Sunday 7th June 2020
Today is Trinity Sunday: The feast of Trinity is not just one feast among many others, as if it is just an item of faith. Belief in the Trinity is the heart of the Christian faith, and every feast and every Sunday is a celebration of the Trinity. However it is good to have one day set aside for reflecting and praying that it is the centre of our faith. It took the Church two Ecumenical Councils and a few hundred years to untangle what we know and believe about the mystery of the Holy Trinity. God is a communion of persons, Father Son and Spirit, every time we cross ourselves we remind ourselves of that fact. Three persons, one God!! This is a mystery to be celebrated with child-like love and trust. God is a Father to us; God is a Brother to us; God is the Consoler and Guide to us. From earliest childhood we have been told that we are all made in the image and likeness of God. God created man in his own image, in the image of God he created them (Genesis 1:27). We are created to be like God. God is a communion of relationships. Thus we also are created for communion with one another. That is why this “lockdown” and “social distancing” is so difficult. It is in our DNA – it is hard-wired into us -that we should be in communion with each other. We are wired for intimacy. Human beings are social animals – loved into existence by a loving God. Every human being’s greatest drive, greatest urge and greatest need: is for union, togetherness. God’s own inner self is to “be with”, to be in connection, to be family; Father, Son and Holy Spirit. What makes God, God, is intimate relationships and no wonder we can’t help it if we are the same way. That is why the apostle Paul prays in today’s second reading that the community at Corinth will experience “the fellowship of the Holy Spirit” (2 Cor 13:13). Another word for “fellowship” is communion. Yet we are still in the midst of a pandemic that is having consequences for all our lives. Many of us now are praying alone or in the narrow context of a family. This can reshape our sensibilities in an individualistic direction. Think of the photo of the pope presiding over Good Friday liturgy this year at St. Peter’s standing alone in a darkened, empty church. We are all called to community.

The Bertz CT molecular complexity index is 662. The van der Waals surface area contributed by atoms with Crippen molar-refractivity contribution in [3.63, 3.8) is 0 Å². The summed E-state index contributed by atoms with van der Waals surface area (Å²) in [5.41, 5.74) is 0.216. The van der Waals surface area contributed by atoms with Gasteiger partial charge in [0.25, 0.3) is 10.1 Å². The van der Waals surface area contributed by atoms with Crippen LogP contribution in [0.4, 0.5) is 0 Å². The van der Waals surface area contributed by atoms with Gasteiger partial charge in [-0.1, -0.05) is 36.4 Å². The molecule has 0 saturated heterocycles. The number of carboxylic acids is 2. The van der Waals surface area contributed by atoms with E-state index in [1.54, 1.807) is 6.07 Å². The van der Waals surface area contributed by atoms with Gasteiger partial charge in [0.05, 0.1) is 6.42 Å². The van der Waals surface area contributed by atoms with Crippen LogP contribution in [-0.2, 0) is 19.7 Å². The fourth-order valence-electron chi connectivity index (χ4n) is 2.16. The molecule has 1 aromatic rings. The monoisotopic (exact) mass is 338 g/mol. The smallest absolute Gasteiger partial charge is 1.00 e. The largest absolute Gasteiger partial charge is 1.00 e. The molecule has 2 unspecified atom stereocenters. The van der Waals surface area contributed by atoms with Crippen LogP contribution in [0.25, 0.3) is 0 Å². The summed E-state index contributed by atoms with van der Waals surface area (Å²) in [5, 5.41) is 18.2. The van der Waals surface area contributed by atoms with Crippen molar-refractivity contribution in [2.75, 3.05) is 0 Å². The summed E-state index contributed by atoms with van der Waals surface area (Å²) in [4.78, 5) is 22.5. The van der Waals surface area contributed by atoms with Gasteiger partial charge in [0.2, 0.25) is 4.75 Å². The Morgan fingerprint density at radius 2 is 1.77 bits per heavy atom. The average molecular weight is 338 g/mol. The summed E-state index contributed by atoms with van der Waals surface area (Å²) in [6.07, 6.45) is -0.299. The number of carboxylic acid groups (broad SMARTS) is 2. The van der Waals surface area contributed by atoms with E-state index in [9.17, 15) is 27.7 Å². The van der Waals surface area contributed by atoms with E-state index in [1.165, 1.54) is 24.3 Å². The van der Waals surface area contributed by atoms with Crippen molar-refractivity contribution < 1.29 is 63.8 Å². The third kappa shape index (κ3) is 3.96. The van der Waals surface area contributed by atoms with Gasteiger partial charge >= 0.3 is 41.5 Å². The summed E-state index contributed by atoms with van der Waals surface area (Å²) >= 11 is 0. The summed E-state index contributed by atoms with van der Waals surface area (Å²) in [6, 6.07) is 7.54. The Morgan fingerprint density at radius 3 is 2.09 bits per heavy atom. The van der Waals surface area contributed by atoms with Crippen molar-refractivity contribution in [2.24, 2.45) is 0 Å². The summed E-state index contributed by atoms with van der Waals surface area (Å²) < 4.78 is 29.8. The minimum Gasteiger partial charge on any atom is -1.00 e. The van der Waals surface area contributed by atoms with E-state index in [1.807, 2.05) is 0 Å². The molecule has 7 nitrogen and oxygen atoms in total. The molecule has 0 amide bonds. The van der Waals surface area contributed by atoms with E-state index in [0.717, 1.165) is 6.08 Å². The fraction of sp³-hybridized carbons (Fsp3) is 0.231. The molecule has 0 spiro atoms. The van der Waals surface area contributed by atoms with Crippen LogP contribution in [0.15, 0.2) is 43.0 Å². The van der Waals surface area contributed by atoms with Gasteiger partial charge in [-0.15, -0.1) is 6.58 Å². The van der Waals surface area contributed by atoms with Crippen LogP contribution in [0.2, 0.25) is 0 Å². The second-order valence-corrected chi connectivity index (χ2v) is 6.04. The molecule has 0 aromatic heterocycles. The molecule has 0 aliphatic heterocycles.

Yet to be human is to be lonely. To be human, however we are called to respond to others in their loneliness. Loneliness is most dangerous when it is not recognised accepted and worked through creatively. During these days there are many people who are lonely. I am thinking of those grandparents who, because of current circumstances cannot hug their grandchildren, or families who have loved ones in a nursing homes and they cannot visit because of the fear of infection! I think also of those who have lost an important relationship in their lives, those who have no friends to confide in and they feel cut off from others. If our loneliness is not faced and grappled with in a meaningful way it can lead us to become a hardened and desensitised person. If we refuse to listen to the pain of our own hearts we blunt and callous ourselves to our own real needs and yearnings. Fr. Richard Rohr OFM said “If we do not transform our pain, we will most assuredly transmit it.” Loneliness if not understood can be the cause of much inexplicable unhappiness and tension. Ultimately loneliness can be totally destructive of our human personality. We can take refuge in the bottle…..or other substances…that deal with the pain yet fail to truly satisfy the hunger that is deeply held in our hearts. There is many an old country song that sings of the pain of that kind of hunger and heartache! But there is a place in all our hearts that only God can fill. Blaise Pascal (1623 -1662) French mathematician, physicist and religious philosopher said “There is a God-shaped vacuum in the heart of every person which cannot be satisfied by any created thing, but only by God the Creator, made known through Jesus Christ.” This is not a new idea. In 398 AD, St. Augustine of Hippo wrote in his Confessions: “You have made us for yourself, O Lord, and our hearts are restless until they rest in you.”